For the first time in history, organizations may have up to four generations working alongside each other: the Silent Generation, Baby Boomers, Gen X, and Millennials. Each brings its own distinct history, characteristics, values, and attitudes to work. These differences can be a source of conflict, but also represent an opportunity to improve total company performance if the strengths of each group are recognized and leveraged across the entire workforce. Well designed cross-generational mentoring programs, both “traditional” (older to younger) and “reverse” (younger to older) are essential in bridging talent, skill, and communication gaps that can hinder achievement of business results.
For example, with over 10,000 Baby Boomers retiring every day, collective memory and instititutional knowledge is rapidly being depleted. Forward-thinking companies are formalizing mentoring programs to capture and share expertise as part of a phased retirement plan. Blending tenured talent with new talent builds a sense of ownership and connection and demonstrates the value of the intellectual property held by long-term employees. Pre-retiree mentors bring a combination of experience, gut feel, and intuition, along with diverse category/industry experience (both successes and failures) that can help ground younger mentees in best practices and short-cut learning cycles by avoiding costly mistakes. Leveraging this knowledge drives value, relevancy and productivity and is a critical component of building a talent pipeline for succession planning. In addition, if the organization grapples with functional silos, assigning pre-retiree mentors to work with individuals across different parts of the organization not only transfers information, but also helps reduce barriers.
At the other end of the spectrum, Millennials can play a key role in providing valuable skills and knowledge through “reverse” mentoring. In reverse mentoring designs, those newer to the workforce mentor those who may have more functional expertise, but lack skills or confidence in using new technologies, social media tools, or other resources that are second nature to these digital natives. Millennials partner with previous generations to share tips on communication preferences (i.e. texting vs. calling) and how to work more effectively across the different generations.
Executive Leadership support is critical for the success of reverse mentoring programs. Select mentees and mentors that are engaged and committed to learning with an open mind. If the mentee feels threatened or doesn’t believe he/she can learn from their younger mentor, the program will fail. Give specific homework assignments; this will create a higher degree of accountability. For instance, mentees could be asked the following questions to help pinpoint their level of familiarity, use, and comfort with various social media and technologies:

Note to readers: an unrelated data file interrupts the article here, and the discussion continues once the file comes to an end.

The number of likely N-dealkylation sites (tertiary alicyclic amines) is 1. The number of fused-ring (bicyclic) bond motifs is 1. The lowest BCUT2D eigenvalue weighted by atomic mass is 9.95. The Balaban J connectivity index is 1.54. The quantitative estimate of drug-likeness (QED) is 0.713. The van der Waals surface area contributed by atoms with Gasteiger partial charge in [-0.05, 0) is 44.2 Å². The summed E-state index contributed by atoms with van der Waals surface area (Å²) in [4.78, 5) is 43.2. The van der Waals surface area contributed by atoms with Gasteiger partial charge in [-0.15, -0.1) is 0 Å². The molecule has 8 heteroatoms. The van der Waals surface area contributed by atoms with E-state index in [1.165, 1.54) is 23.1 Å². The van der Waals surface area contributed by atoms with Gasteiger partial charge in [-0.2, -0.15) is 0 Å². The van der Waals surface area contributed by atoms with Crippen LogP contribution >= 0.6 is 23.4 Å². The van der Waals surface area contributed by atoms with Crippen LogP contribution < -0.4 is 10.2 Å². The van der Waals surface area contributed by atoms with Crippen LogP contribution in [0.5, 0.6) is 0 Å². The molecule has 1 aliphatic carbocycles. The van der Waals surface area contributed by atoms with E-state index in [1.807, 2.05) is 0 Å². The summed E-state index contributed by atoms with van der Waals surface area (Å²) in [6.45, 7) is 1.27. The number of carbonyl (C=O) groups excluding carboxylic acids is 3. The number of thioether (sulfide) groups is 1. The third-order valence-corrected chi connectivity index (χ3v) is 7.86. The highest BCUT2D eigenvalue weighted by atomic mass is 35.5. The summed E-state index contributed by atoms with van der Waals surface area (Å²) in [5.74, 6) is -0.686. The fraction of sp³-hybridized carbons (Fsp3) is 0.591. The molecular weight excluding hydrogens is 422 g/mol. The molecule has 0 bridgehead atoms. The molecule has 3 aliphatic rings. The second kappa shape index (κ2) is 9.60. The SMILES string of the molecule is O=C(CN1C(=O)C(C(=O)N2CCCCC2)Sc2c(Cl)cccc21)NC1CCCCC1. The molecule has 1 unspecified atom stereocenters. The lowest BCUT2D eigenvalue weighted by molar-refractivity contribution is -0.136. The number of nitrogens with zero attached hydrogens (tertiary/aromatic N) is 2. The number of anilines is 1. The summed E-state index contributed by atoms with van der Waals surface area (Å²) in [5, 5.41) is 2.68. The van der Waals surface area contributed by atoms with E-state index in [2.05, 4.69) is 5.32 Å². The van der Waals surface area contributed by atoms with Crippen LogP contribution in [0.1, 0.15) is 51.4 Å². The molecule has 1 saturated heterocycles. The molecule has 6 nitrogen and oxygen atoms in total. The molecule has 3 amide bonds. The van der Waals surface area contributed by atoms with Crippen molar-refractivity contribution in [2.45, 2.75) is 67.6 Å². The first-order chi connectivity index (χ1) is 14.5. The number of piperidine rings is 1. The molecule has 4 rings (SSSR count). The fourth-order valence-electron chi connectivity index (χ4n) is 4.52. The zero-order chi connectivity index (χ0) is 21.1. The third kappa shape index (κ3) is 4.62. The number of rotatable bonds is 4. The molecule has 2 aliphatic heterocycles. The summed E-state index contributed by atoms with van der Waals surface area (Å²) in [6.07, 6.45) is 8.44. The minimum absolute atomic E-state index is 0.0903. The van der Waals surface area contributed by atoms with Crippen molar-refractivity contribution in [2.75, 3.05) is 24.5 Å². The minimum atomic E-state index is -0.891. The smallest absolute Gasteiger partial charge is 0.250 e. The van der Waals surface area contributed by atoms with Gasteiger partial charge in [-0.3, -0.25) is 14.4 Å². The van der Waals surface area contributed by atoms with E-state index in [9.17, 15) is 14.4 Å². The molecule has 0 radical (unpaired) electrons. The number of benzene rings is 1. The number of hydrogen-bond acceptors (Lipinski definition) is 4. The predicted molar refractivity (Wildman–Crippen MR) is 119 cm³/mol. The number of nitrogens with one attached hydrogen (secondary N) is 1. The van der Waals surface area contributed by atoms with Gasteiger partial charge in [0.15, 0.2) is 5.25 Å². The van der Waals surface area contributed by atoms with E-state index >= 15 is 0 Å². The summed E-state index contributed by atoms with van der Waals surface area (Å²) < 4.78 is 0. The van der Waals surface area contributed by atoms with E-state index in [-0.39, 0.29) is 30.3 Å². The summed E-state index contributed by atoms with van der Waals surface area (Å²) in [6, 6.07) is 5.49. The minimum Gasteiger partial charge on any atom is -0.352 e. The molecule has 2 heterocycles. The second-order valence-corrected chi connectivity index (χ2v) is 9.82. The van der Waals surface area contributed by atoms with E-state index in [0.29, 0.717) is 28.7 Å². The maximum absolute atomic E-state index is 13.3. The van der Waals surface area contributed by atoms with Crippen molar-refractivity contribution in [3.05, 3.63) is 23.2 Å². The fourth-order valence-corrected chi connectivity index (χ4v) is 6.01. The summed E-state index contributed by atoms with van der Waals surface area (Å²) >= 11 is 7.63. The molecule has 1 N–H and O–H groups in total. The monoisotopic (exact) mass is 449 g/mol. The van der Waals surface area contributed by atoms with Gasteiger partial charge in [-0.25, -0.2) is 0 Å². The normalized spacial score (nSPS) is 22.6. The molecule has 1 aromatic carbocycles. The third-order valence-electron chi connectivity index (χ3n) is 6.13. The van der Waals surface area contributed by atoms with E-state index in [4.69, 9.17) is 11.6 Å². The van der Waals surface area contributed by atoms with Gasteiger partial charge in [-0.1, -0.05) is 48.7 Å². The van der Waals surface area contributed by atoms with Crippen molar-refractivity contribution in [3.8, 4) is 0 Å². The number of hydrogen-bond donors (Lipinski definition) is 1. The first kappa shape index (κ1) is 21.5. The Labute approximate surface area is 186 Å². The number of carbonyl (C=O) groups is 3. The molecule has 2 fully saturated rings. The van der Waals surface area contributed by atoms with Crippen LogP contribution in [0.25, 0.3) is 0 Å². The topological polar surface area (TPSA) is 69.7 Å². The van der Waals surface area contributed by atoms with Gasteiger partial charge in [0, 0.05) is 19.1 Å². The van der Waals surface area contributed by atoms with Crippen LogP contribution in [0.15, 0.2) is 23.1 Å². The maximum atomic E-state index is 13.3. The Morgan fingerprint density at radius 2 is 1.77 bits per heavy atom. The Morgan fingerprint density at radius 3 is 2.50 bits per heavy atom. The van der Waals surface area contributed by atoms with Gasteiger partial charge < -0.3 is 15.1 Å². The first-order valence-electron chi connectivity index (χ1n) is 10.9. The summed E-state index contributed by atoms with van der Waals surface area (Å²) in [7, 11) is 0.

- Do you pay your bills online?
- Do you have a Facebook and LinkedIn account?
- Do you watch Youtube and use Instagram or Snapchat?
- Are you familiar with cloud based technology?
Based on this feedback, the reverse mentoring curriculum can target specific areas for growth and development.
Designing mentoring programs to address the needs of specific affinity groups can improve overall skill levels, and increase employee retention, engagement and knowledge transfer. Take the time upfront to determine where you want to focus your efforts in order to create meaningful outcomes. Making mentoring a part of the employment life cycle will strenghthen company performance over time. Need help getting started? Contact me and we’ll work together to design a program to address the needs of your organization.
About Barbara McMahan: Barbara has over 20 years of leadership experience as an Organizational Development and Human Resources professional across a diverse group of companies and categories, including Johnson & Johnson, General Electric, LCA Vision, and Mike Albert Fleet Solutions. She has worked and consulted in corporate, non-profit, and academic settings in the United States, Europe, Asia, the Middle East, and Mexico. A YourEncore Expert since May 2017, Barb enjoys helping teams and individuals identify their unique strengths to create innovative opportunities for professional growth. She holds a BA in Psychology from the University of Michigan, a Master of Labor & Industrial Relations from Michigan State University, and NTL, SPHR, and SHRM-SCP professional certifications.